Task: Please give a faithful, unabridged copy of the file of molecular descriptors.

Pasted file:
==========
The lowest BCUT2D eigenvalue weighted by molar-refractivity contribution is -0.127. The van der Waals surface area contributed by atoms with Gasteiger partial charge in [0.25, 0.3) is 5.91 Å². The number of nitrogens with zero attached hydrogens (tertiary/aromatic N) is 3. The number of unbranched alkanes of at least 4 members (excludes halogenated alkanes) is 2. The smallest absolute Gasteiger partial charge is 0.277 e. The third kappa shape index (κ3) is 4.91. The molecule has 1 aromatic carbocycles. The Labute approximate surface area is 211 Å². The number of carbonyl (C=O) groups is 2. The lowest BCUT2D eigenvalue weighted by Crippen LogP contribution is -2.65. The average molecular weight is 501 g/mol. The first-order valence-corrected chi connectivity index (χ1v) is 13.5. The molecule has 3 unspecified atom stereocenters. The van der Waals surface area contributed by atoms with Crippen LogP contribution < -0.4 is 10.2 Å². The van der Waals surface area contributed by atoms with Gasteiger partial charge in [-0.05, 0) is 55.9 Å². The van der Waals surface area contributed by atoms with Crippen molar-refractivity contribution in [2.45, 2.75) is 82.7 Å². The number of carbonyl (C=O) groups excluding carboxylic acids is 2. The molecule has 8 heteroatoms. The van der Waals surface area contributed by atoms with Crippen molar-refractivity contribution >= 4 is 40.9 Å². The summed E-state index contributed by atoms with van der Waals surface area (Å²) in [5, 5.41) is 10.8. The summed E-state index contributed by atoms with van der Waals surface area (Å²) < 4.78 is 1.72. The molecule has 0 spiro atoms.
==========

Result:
The lowest BCUT2D eigenvalue weighted by molar-refractivity contribution is -0.127. The van der Waals surface area contributed by atoms with Gasteiger partial charge in [0.25, 0.3) is 5.91 Å². The number of nitrogens with zero attached hydrogens (tertiary/aromatic N) is 3. The number of unbranched alkanes of at least 4 members (excludes halogenated alkanes) is 2. The smallest absolute Gasteiger partial charge is 0.277 e. The third kappa shape index (κ3) is 4.91. The molecule has 1 aromatic carbocycles. The Labute approximate surface area is 211 Å². The number of carbonyl (C=O) groups is 2. The lowest BCUT2D eigenvalue weighted by Crippen LogP contribution is -2.65. The average molecular weight is 501 g/mol. The first-order valence-corrected chi connectivity index (χ1v) is 13.5. The molecule has 3 unspecified atom stereocenters. The van der Waals surface area contributed by atoms with Crippen LogP contribution < -0.4 is 10.2 Å². The van der Waals surface area contributed by atoms with Gasteiger partial charge in [-0.05, 0) is 55.9 Å². The van der Waals surface area contributed by atoms with Crippen molar-refractivity contribution in [2.45, 2.75) is 82.7 Å². The number of carbonyl (C=O) groups excluding carboxylic acids is 2. The molecule has 8 heteroatoms. The van der Waals surface area contributed by atoms with Crippen molar-refractivity contribution >= 4 is 40.9 Å². The summed E-state index contributed by atoms with van der Waals surface area (Å²) in [5, 5.41) is 10.8. The summed E-state index contributed by atoms with van der Waals surface area (Å²) < 4.78 is 1.72. The molecule has 0 spiro atoms.